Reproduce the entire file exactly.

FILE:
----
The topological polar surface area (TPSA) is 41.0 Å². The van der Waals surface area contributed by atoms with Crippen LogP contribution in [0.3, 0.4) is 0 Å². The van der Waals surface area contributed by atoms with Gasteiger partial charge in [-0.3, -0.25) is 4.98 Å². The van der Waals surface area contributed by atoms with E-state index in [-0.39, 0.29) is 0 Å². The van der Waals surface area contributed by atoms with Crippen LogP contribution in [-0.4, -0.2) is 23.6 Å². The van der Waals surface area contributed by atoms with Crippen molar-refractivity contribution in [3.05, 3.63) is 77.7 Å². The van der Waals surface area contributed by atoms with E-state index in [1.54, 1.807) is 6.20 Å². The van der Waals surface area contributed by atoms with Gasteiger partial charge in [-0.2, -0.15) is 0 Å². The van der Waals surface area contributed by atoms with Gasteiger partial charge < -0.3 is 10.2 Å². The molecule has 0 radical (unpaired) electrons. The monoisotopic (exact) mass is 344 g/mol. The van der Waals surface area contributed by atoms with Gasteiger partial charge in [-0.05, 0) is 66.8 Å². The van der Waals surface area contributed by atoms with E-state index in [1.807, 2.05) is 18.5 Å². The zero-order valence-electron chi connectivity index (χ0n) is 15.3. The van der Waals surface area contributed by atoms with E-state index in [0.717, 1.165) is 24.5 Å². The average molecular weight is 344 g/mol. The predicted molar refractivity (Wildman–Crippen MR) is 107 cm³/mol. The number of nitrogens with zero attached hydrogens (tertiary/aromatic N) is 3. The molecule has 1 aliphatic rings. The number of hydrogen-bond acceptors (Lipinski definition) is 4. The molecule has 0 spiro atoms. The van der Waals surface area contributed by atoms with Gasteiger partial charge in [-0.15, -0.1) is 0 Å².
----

The topological polar surface area (TPSA) is 41.0 Å². The van der Waals surface area contributed by atoms with Crippen LogP contribution in [0.3, 0.4) is 0 Å². The van der Waals surface area contributed by atoms with Gasteiger partial charge in [-0.3, -0.25) is 4.98 Å². The van der Waals surface area contributed by atoms with E-state index in [-0.39, 0.29) is 0 Å². The van der Waals surface area contributed by atoms with Crippen LogP contribution in [-0.4, -0.2) is 23.6 Å². The van der Waals surface area contributed by atoms with Crippen molar-refractivity contribution in [3.05, 3.63) is 77.7 Å². The van der Waals surface area contributed by atoms with E-state index in [1.54, 1.807) is 6.20 Å². The van der Waals surface area contributed by atoms with Gasteiger partial charge in [-0.2, -0.15) is 0 Å². The van der Waals surface area contributed by atoms with Gasteiger partial charge < -0.3 is 10.2 Å². The molecule has 0 radical (unpaired) electrons. The monoisotopic (exact) mass is 344 g/mol. The van der Waals surface area contributed by atoms with Gasteiger partial charge in [-0.05, 0) is 66.8 Å². The van der Waals surface area contributed by atoms with E-state index in [1.807, 2.05) is 18.5 Å². The zero-order valence-electron chi connectivity index (χ0n) is 15.3. The van der Waals surface area contributed by atoms with E-state index in [0.717, 1.165) is 24.5 Å². The average molecular weight is 344 g/mol. The predicted molar refractivity (Wildman–Crippen MR) is 107 cm³/mol. The number of nitrogens with zero attached hydrogens (tertiary/aromatic N) is 3. The molecule has 1 aliphatic rings. The number of hydrogen-bond acceptors (Lipinski definition) is 4. The molecule has 0 spiro atoms. The van der Waals surface area contributed by atoms with Gasteiger partial charge in [-0.15, -0.1) is 0 Å².